For the past six months, the power steering in my car has been out of commission. Initially, I decided to ignore the problem. Over the course of those six months, I developed muscles in my arms that I didn’t know existed and constantly wondered what could be causing the problem. Maybe it was a leak in the power steering line. Maybe the car was low on power steering fluid. Maybe one of the serpentine belts had slipped out of alignment. Maybe my car was breaking down. I wondered whether the problem would only get worse over time; I wondered if the problem would eventually cause a car accident; I wondered how much the repairs would cost. To be honest, I did more than wonder about the problem: I fretted over the problem. I became obsessed by it. Driving became a nightmare. My apartment has an awkwardly shaped parking lot that leaves barely any room to get in or out of a parking space, and without power steering what should have been an easy turn became a 25 point turn.
Two days ago, I hit the breaking point. The wheel had become almost impossible to turn. Getting out of my parking spot took 15 minutes. When I tried to turn into the supermarket, I almost hit the curb and had to back out before attempting the turn again. Although this has been a notably snow-less year, the threat of a winter storm made me anxious. Not being able to turn easily on dry, clear roads was one thing, but on icy roads?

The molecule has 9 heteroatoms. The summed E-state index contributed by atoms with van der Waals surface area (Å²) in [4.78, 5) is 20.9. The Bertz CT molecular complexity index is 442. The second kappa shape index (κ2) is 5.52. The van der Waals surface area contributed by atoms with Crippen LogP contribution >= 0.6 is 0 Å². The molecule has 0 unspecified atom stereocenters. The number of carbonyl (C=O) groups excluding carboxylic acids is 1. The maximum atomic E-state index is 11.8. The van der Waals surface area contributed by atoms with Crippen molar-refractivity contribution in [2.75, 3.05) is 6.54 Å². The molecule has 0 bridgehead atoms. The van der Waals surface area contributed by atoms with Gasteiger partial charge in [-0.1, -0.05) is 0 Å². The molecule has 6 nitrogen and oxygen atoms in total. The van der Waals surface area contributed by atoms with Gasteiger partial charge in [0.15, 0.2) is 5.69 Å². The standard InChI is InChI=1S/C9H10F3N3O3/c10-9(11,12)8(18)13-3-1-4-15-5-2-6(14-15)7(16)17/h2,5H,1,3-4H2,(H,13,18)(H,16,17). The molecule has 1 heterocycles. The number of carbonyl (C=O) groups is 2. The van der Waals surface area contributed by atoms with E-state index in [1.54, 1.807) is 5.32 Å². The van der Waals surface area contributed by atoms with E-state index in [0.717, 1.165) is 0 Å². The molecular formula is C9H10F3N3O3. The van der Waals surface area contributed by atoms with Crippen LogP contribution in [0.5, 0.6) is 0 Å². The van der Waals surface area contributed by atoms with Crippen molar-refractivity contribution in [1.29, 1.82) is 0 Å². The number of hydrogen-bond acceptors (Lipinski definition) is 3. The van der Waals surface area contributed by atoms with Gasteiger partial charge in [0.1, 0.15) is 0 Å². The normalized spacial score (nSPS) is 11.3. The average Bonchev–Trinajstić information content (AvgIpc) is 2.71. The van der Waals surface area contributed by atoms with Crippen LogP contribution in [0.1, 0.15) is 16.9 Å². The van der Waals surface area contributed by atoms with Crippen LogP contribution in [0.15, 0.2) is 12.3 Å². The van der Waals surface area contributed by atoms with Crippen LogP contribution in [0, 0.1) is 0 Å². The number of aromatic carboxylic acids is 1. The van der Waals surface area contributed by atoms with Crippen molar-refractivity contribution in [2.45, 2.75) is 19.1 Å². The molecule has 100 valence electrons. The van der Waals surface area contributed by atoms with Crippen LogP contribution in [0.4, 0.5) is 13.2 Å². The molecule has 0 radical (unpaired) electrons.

I got the car fixed. For $280, six months of worrying evaporated. When I slid into the driver’s seat to test out my new steering, I threw the car into an accidental donut. It was like driving a brand new car. It was like driving a chariot pulled by winged horses that obeyed even the faintest thought, much less touch. It was magic.
So what’s the moral of the 2002 Chevy Cavalier with the leak in the power steering line? Don’t let problems get bigger than they actually are. Save yourself the anxiety of waiting and hesitating and take action when it needs to be taken. In education, this is especially pertinent. Students often spend a lot of time fretting over assignments and homework, but spending that energy on productivity means that they won’t have to worry as much. After all, you can only control yourself.